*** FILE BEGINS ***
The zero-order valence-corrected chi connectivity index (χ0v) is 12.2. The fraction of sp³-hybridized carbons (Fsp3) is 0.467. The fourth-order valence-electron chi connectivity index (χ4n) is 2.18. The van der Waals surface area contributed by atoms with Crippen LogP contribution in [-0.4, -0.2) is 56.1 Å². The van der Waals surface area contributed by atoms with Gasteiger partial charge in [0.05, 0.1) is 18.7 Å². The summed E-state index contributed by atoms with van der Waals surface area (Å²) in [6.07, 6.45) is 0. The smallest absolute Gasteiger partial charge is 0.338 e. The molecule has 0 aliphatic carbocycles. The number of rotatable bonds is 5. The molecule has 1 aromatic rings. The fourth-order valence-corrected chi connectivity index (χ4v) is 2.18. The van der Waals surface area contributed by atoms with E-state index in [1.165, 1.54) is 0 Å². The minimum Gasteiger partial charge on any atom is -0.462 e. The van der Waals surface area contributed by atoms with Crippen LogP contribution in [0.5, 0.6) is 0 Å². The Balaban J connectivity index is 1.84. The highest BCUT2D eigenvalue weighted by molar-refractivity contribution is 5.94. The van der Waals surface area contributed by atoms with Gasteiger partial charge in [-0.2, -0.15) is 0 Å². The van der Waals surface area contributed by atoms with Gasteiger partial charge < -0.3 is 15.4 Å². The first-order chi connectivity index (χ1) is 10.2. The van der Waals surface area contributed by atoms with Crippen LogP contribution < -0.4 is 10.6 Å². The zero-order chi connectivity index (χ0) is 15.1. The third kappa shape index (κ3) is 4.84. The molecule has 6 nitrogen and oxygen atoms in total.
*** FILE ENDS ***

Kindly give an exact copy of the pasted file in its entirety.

The zero-order valence-corrected chi connectivity index (χ0v) is 12.2. The fraction of sp³-hybridized carbons (Fsp3) is 0.467. The fourth-order valence-electron chi connectivity index (χ4n) is 2.18. The van der Waals surface area contributed by atoms with Crippen LogP contribution in [-0.4, -0.2) is 56.1 Å². The van der Waals surface area contributed by atoms with Gasteiger partial charge in [0.05, 0.1) is 18.7 Å². The summed E-state index contributed by atoms with van der Waals surface area (Å²) in [6.07, 6.45) is 0. The smallest absolute Gasteiger partial charge is 0.338 e. The molecule has 0 aliphatic carbocycles. The number of rotatable bonds is 5. The molecule has 1 aromatic rings. The fourth-order valence-corrected chi connectivity index (χ4v) is 2.18. The van der Waals surface area contributed by atoms with E-state index in [1.165, 1.54) is 0 Å². The minimum Gasteiger partial charge on any atom is -0.462 e. The van der Waals surface area contributed by atoms with Crippen LogP contribution in [0.5, 0.6) is 0 Å². The Balaban J connectivity index is 1.84. The highest BCUT2D eigenvalue weighted by molar-refractivity contribution is 5.94. The van der Waals surface area contributed by atoms with Gasteiger partial charge in [-0.2, -0.15) is 0 Å². The van der Waals surface area contributed by atoms with Gasteiger partial charge < -0.3 is 15.4 Å². The first-order chi connectivity index (χ1) is 10.2. The van der Waals surface area contributed by atoms with Crippen LogP contribution < -0.4 is 10.6 Å². The zero-order chi connectivity index (χ0) is 15.1. The third kappa shape index (κ3) is 4.84. The molecule has 6 nitrogen and oxygen atoms in total.